During his first term, Boyle supported the selection of Edmonton (over rival Calgary) as the new province's capital, and supported the Liberal government of Alexander Cameron Rutherford in its decision to borrow money to finance the creation of Alberta Government Telephones (abandoning its usual "pay as you go" approach). Boyle predicted that "Alberta, the first to undertake [a provincial government telephone system] will become a model for every province in the Dominion." He also sided with the government in its rejection of Conservative demands that it build and operate railways, as he felt that doing so would not be viable as long as the trunk lines were in private hands. He enthusiastically backed private construction of railways, however, and greeted the announcement of the Alberta and Great Waterways Railway—which was to run northward from Edmonton to Lac la Biche and later Fort McMurray—with what historian L. G. Thomas describes as "an extravagant eulogy...[speaking] of Lac la Biche as another Lake Louise, of Pullmans running from New Orleans to the Arctic circle, and of northern Alberta as a second Cobalt region."
Alberta and Great Waterways Railway scandalEdit
The Rutherford government was comfortably re-elected in the 1909 election; Boyle himself was acclaimed in Sturgeon. Shortly after the elections, rumours began to spread that all was not well with the Alberta and Great Waterways Railway (A&GWR), to which the government had given loan guarantees and on whose behalf it had sold bonds in the London bond market. When the new legislature convened in February 1910, Boyle tabled a list of eleven questions for the government about the A&GWR. Rutherford, Minister of Railways as well as Premier, duly answered them in writing. Boyle found these answers unsatisfactory, and on February 21 gave notice of a motion to expropriate the A&GWR's bond money; he held that the government had raised more money for the A&GWR than was needed for construction. He also alleged that S. B. Woods, deputy to Attorney-General Charles Wilson Cross, had removed key components from the government's files on the A&GWR, in advance of their having been inspected by Boyle and Conservative leader R. B. Bennett.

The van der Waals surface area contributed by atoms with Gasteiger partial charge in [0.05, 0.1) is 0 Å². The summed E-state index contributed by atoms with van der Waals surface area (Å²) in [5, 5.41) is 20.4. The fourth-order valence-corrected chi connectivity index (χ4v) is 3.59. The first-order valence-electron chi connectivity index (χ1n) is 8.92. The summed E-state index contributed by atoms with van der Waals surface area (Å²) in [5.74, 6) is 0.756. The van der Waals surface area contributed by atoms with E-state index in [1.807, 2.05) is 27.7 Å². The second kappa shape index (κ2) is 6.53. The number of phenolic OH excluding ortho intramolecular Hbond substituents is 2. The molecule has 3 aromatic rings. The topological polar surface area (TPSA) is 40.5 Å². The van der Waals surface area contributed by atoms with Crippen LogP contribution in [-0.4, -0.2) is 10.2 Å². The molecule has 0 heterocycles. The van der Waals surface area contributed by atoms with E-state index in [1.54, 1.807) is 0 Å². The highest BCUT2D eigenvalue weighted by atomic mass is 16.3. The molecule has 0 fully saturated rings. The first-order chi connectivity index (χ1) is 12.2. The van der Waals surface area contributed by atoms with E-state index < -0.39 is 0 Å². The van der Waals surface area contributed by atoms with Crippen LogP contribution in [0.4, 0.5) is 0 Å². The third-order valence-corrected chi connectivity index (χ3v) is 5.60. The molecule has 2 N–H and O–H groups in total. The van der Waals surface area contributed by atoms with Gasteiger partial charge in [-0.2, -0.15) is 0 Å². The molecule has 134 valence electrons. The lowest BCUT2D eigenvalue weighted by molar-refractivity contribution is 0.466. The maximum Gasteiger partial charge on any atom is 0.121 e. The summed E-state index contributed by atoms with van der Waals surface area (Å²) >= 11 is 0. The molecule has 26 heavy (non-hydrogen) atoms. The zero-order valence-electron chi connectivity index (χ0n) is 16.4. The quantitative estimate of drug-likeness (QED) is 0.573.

Boyle's resolution rapidly divided the Liberal members between insurgents, led by Boyle and William Henry Cushing (who resigned his position as Minister of Public Works over the A&GWR issue), and loyalists, led by Rutherford and his remaining cabinet ministers, especially Cross. In the ensuing debate, several charges were levelled against Boyle himself: Agriculture Minister Duncan Marshall accused him of being motivated by his rejection for the position of A&GWR solicitor. Boyle admitted applying for the position, but denied that it had anything to do with his attacks on the government. The Edmonton Bulletin accused him of approaching two Liberal members who were also hotel keepers, Lucien Boudreau and Robert L. Shaw, and offering them immunity from prosecution for liquor offenses if they helped bring down Rutherford's government and replace it with one, led by Cushing, in which Boyle would be Attorney-General.
Though Rutherford survived a motion of non-confidence (moved by Ezra Riley and seconded by Boyle) by three votes, he was successfully pressured to resign by Lieutenant-Governor of Alberta George Bulyea. It had been expected that Cushing would replace Rutherford if the latter was defeated, but Bulyea and other prominent Liberals did not have confidence in him, and instead selected Arthur Sifton, Alberta's Chief Justice.
Minister of the CrownEdit
Sifton left all major figures of the A&GWR affair, including Boyle, out of his first cabinet, and instead appointed fellow judge Charles R. Mitchell Attorney-General. However, in 1912 he decided that enough time had passed for old wounds to heal, and re-appointed Cross as Attorney-General. At the same time, he brought Boyle into his cabinet as Minister of Education. The law required that members newly admitted to cabinet resign their seats in the legislature and immediately contest a by-election; Boyle was re-elected in Sturgeon by a safe margin.